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MSMEs’ impact on economy threatened by poor funding – Mabogunje

President of the Lagos Chamber of Commerce and Industry (LCCI), Toki Mabogunje has said the impact of the Micro, Small and Medium Scale Enterprises (MSMEs) as catalyst for economic growth is being threatened by lack of funding and credit.

She stated this during a financial webinar hosted by the LCCI’s financial services group on Thursday. The webinar themed “addressing the funding challenges for your business” was held to proffer funding solutions for business owners particularly the MSMEs through interactions between lending institutions and business owners.

The chamber president noted that out of the challenges business owners face, funding is a major problem as credit is not easily accessible; thereby constraining business activities.

“The global consensus that SMEs are crucial to economic development continues to be at risk as difficult access to affordable finance and funding continues to impede the growth of the sector,” Mabogunje who was represented by Gbenga Ismail vice president, LCCI said.

Read Also: SMEs hold key to unlocking Nigeria’s prosperity

She noted that over the years the Federal Government and the Central Bank of Nigeria (CBN) have made efforts at providing funding through the establishment of various credit schemes, loans, and intervention funds structured for critical sectors in the economy, especially the SMEs business category.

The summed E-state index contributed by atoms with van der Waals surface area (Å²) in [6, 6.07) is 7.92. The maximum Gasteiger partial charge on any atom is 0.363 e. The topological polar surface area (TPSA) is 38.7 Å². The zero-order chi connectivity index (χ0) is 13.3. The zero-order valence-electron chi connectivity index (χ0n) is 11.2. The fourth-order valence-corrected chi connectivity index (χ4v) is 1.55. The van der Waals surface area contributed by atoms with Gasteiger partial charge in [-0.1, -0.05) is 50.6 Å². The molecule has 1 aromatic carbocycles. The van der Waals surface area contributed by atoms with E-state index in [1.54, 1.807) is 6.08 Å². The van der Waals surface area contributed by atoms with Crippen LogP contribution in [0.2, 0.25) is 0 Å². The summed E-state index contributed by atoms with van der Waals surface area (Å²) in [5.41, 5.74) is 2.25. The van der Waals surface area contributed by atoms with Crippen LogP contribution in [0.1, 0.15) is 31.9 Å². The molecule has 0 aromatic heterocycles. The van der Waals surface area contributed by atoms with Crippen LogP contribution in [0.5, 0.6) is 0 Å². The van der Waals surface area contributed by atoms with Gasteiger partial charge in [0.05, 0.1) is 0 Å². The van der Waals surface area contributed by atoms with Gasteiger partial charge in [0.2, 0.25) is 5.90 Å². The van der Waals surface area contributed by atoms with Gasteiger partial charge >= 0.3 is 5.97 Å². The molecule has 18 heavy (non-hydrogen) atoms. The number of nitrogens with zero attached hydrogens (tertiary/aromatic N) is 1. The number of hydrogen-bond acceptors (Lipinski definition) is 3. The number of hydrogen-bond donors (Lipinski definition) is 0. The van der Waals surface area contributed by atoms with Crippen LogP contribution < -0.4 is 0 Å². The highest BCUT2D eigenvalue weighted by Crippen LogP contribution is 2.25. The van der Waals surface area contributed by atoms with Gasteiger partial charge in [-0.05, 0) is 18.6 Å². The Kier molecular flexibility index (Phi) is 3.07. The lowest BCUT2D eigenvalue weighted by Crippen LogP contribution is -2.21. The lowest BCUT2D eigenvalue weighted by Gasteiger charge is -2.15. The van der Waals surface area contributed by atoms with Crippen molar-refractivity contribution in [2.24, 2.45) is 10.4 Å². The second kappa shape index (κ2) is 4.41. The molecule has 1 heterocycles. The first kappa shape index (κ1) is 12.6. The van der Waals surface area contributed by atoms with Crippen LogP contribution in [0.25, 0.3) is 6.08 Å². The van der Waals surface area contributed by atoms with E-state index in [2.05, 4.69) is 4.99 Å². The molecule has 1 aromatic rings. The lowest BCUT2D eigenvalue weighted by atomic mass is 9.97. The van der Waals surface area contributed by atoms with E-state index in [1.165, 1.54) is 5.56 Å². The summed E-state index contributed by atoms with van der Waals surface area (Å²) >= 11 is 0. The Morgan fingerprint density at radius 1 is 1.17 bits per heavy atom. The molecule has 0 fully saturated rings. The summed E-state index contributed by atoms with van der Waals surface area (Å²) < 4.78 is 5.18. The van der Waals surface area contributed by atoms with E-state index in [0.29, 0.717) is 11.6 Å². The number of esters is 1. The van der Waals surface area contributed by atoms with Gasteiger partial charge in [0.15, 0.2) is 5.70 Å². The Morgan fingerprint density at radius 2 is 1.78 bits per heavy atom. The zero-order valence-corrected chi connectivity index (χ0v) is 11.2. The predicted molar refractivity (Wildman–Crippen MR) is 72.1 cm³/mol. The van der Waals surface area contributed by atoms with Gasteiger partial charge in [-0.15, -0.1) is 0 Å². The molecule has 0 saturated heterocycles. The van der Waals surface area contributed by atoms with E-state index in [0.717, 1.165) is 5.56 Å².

However, these businesses struggle with the risk assessment criteria of commercial banks and other lenders due to poor accounting records, failure to provide required documentation, inadequate collateral, weak governance structure of the business, cashflow rigidity among other issues.

Furthermore, the outbreak of the Coronavirus pandemic aggravated the problems of these businesses as the global and local economy experienced a meltdown, which primarily caused Nigeria’s slip into a recession in the third quarter of the year.

She added that although Nigeria exited recession in the fourth quarter of 2020, it did not imply an end to the country’s economic woes as weak employment, depressed purchasing power, weak investor confidence among other issues has persisted.

“Moreover, the tightening global funding, financial flows, and investing environment could diminish the fund-raising initiatives of Nigerian businesses on the global space,” she explained.

She urged financial institutions to help alleviate funding issues for businesses especially by making credit accessible and available. Mabogunje also advised entrepreneurs to properly document their business and financial activities to improve their credit score.

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